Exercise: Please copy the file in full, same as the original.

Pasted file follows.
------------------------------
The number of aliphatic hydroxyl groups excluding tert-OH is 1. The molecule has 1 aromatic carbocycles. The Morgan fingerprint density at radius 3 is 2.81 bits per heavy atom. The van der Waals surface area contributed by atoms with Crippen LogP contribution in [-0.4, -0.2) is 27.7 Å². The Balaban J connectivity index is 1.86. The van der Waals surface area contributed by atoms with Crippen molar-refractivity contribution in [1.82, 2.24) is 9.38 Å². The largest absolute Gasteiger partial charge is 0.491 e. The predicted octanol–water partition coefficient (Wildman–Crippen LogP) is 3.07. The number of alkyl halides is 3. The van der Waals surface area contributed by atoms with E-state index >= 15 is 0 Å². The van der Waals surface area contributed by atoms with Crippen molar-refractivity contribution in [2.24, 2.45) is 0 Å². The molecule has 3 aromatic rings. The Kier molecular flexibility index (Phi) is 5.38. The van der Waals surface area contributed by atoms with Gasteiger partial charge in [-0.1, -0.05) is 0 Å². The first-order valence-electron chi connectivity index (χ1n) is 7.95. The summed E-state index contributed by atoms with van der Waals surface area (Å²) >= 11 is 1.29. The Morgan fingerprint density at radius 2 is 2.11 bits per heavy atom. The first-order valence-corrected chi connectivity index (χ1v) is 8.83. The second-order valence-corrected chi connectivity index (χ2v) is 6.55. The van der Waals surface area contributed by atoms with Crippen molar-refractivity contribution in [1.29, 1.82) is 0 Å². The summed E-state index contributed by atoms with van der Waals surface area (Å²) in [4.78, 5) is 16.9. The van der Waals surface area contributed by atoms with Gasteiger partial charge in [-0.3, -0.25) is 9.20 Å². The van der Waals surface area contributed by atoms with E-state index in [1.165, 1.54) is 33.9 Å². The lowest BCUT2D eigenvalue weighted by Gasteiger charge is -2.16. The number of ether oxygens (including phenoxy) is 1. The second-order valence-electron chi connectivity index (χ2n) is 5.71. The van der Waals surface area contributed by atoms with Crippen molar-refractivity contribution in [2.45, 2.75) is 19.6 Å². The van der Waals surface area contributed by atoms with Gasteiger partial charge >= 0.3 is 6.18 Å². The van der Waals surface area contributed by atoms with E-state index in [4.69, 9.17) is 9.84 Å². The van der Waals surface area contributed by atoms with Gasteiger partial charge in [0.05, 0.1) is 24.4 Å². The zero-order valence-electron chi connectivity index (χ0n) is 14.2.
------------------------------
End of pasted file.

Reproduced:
The number of aliphatic hydroxyl groups excluding tert-OH is 1. The molecule has 1 aromatic carbocycles. The Morgan fingerprint density at radius 3 is 2.81 bits per heavy atom. The van der Waals surface area contributed by atoms with Crippen LogP contribution in [-0.4, -0.2) is 27.7 Å². The Balaban J connectivity index is 1.86. The van der Waals surface area contributed by atoms with Crippen molar-refractivity contribution in [1.82, 2.24) is 9.38 Å². The largest absolute Gasteiger partial charge is 0.491 e. The predicted octanol–water partition coefficient (Wildman–Crippen LogP) is 3.07. The number of alkyl halides is 3. The van der Waals surface area contributed by atoms with E-state index >= 15 is 0 Å². The van der Waals surface area contributed by atoms with Crippen molar-refractivity contribution in [2.24, 2.45) is 0 Å². The molecule has 3 aromatic rings. The Kier molecular flexibility index (Phi) is 5.38. The van der Waals surface area contributed by atoms with Gasteiger partial charge in [-0.1, -0.05) is 0 Å². The first-order valence-electron chi connectivity index (χ1n) is 7.95. The summed E-state index contributed by atoms with van der Waals surface area (Å²) >= 11 is 1.29. The Morgan fingerprint density at radius 2 is 2.11 bits per heavy atom. The first-order valence-corrected chi connectivity index (χ1v) is 8.83. The second-order valence-corrected chi connectivity index (χ2v) is 6.55. The van der Waals surface area contributed by atoms with Crippen molar-refractivity contribution in [1.29, 1.82) is 0 Å². The summed E-state index contributed by atoms with van der Waals surface area (Å²) in [4.78, 5) is 16.9. The van der Waals surface area contributed by atoms with Gasteiger partial charge in [-0.3, -0.25) is 9.20 Å². The van der Waals surface area contributed by atoms with E-state index in [1.165, 1.54) is 33.9 Å². The lowest BCUT2D eigenvalue weighted by Gasteiger charge is -2.16. The number of ether oxygens (including phenoxy) is 1. The second-order valence-electron chi connectivity index (χ2n) is 5.71. The van der Waals surface area contributed by atoms with Crippen molar-refractivity contribution in [2.45, 2.75) is 19.6 Å². The van der Waals surface area contributed by atoms with Gasteiger partial charge >= 0.3 is 6.18 Å². The van der Waals surface area contributed by atoms with E-state index in [4.69, 9.17) is 9.84 Å². The van der Waals surface area contributed by atoms with Gasteiger partial charge in [0.05, 0.1) is 24.4 Å². The zero-order valence-electron chi connectivity index (χ0n) is 14.2.